What Are The Euro 2012 Sponsors Going To Do About Racism?

Tonight’s edition of  the BBC’s Panorama series was entitled “Euro 2012: Stadiums of Hate” which I hadn’t planned to watch but thought it was worth 30 mins in the background.

If you didn’t manage to catch it (you can watch via BBC’s iPlayer if available where you are)  Chris Rogers, an investigative journalist, spent some time in Poland / Ukraine to see for himself the racism and anti-Semitism and to pose the question “How safe will the travelling teams and fans be at Euro 2012?”.

This is not about creating a passionate storm over a few incidents caught on camera, but those that were captured screamed (and yes I am making assumptions) warnings of a deeper societal problem. It wasn’t the fact that there were obviously minority groups acting or merely talking about violence it was the ingrained nature of the images and tolerance demonstrated by the local authorities and footballing regulators.

To see almost professionally created  murals (and no signs of attempted removal), chanting on a grand scale (crowds of at least hundreds at one  game) and stomach churning sickening and obscene physical brutality caught on camera in a relatively condensed period of research was an emotionally jarring experience.

Twitter erupted into anti-racist life with numerous #bbcpanorama hashtagged outbursts with @StanCollymore showing a calm sense, albeit with a hint of jaded tolerance compared to my own instinctive anger reactions.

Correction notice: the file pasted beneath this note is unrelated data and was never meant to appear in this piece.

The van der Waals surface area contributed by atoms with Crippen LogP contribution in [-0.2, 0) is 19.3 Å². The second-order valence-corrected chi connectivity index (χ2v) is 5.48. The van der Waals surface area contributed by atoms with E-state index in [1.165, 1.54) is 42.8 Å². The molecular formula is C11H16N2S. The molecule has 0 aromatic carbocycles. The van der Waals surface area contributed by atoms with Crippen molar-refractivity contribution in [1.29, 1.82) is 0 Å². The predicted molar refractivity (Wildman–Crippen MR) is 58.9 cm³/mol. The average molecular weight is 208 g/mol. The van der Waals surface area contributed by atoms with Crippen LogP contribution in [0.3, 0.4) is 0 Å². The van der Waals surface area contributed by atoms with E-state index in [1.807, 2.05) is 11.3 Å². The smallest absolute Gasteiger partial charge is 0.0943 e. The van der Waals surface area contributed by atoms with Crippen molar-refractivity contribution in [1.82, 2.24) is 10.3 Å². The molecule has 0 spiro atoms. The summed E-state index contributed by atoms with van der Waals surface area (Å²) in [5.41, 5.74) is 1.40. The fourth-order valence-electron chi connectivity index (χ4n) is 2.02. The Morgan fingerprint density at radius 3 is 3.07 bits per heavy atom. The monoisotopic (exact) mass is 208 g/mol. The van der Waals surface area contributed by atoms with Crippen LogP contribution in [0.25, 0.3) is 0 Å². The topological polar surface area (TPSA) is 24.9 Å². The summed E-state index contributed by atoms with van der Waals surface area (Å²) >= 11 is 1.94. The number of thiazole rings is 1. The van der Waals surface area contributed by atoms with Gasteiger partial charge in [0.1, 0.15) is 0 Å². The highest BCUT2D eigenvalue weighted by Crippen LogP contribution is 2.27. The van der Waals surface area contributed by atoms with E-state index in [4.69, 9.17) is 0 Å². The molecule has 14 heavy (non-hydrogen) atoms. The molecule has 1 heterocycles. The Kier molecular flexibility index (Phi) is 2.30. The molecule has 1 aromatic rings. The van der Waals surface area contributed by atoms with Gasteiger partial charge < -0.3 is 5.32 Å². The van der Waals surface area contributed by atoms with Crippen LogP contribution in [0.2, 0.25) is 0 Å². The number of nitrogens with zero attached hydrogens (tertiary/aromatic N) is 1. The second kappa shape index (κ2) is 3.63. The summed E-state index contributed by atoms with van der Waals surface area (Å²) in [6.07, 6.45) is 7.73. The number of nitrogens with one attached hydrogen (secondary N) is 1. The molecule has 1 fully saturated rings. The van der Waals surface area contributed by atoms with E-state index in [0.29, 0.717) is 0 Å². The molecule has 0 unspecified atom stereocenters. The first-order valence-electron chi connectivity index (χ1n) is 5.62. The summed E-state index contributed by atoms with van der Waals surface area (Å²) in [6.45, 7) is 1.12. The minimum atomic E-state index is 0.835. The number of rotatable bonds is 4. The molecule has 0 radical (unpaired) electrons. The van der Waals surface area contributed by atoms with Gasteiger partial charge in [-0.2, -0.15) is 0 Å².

I’m too world-weary to expect the our society to be  a sanitised place, and there are no patriotic ivory towers to hide within, but the European Championship is a multi-billion dollar event and I am intrigued to find out more about the brands who have spent millions on sponsorships and plans. Each of the twelve companies listed below professes to understand CSR but where will the material local geographic event issues within their plans?

In a game with a power to influence so many people through the wonder of TV and growing online media is there a PR time-bomb waiting to expose these big brands as associated with racism to millions of impressionable young football fans?

I found a list of sponsor contacts via the UEFA website and thought I’d drop them a polite email (copied below) and also Twitter messages to see who would respond, what they would say and their plans were to play their part in this crucial aspect at this convergence of their audiences and their products.

I will keep you updated on any responses I receive, although I am not going to hold my breath.

The twelve Euro 2012 sponsors  are:











My email:

Dear Euro 2012 Sponsor

I love football. It is called the beautiful game for a reason. I eagerly await the first kick-off at Euro 2012 and I’m glad you are supporting this fantastic festival through your sponsorship.

As an ex-football industry professional and current Corporate Responsibility believer I was drawn to the recent BBC Panorama television documentary – Euro2012: Stadiums of Hate (broadcast 29th May) and I wanted to enquire about your organisations CSR related activity to the tournament.

I understand that racism and hate crimes are indicators of deeper social challenges beyond the walls of football stadia, but the alleged blatant intolerance reported is cause for the gravest concern for football, for society and for your company. I also understand that a two week football tournament is not an authentic time frame for substantial wider cultural change to be accomplished, but there is a once in a lifetime opportunity to address this particular issue.

But… as one of the high profile organisations, and thus perceived leaders, aiming to improve sales of your products as a direct result of your sponsorship, I would be grateful if you could enlighten myself and our audiences how you plan to make sure your activity is relevant to local geographical social needs?

Thank you in advance for your reflection and response. I eagerly look forward to relaying your plans to a wider audience.


David Connor

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